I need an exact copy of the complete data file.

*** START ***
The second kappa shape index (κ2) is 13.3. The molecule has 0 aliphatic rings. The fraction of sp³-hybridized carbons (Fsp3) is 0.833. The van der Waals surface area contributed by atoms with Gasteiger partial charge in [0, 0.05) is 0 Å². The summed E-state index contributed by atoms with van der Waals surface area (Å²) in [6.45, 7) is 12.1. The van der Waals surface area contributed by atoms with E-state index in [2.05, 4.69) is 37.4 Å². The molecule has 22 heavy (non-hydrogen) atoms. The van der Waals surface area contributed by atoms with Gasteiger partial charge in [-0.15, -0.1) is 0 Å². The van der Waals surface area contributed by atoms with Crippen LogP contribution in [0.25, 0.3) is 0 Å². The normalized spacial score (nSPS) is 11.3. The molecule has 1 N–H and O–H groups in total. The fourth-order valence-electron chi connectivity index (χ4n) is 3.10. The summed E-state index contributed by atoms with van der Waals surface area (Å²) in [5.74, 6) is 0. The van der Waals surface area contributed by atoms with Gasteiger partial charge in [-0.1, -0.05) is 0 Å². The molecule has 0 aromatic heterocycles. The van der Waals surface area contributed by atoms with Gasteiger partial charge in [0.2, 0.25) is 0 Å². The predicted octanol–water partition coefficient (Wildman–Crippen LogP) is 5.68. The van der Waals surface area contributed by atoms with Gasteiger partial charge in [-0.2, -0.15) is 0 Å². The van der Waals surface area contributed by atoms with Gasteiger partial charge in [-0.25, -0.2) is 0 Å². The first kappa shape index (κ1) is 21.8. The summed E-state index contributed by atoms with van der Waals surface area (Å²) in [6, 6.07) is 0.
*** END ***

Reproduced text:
The second kappa shape index (κ2) is 13.3. The molecule has 0 aliphatic rings. The fraction of sp³-hybridized carbons (Fsp3) is 0.833. The van der Waals surface area contributed by atoms with Gasteiger partial charge in [0, 0.05) is 0 Å². The summed E-state index contributed by atoms with van der Waals surface area (Å²) in [6.45, 7) is 12.1. The van der Waals surface area contributed by atoms with E-state index in [2.05, 4.69) is 37.4 Å². The molecule has 22 heavy (non-hydrogen) atoms. The van der Waals surface area contributed by atoms with Gasteiger partial charge in [-0.15, -0.1) is 0 Å². The van der Waals surface area contributed by atoms with Crippen LogP contribution in [0.25, 0.3) is 0 Å². The normalized spacial score (nSPS) is 11.3. The molecule has 1 N–H and O–H groups in total. The fourth-order valence-electron chi connectivity index (χ4n) is 3.10. The summed E-state index contributed by atoms with van der Waals surface area (Å²) in [5.74, 6) is 0. The van der Waals surface area contributed by atoms with Gasteiger partial charge in [-0.1, -0.05) is 0 Å². The molecule has 0 aromatic heterocycles. The van der Waals surface area contributed by atoms with Gasteiger partial charge in [0.2, 0.25) is 0 Å². The predicted octanol–water partition coefficient (Wildman–Crippen LogP) is 5.68. The van der Waals surface area contributed by atoms with Gasteiger partial charge in [-0.2, -0.15) is 0 Å². The van der Waals surface area contributed by atoms with Gasteiger partial charge in [-0.25, -0.2) is 0 Å². The first kappa shape index (κ1) is 21.8. The summed E-state index contributed by atoms with van der Waals surface area (Å²) in [6, 6.07) is 0.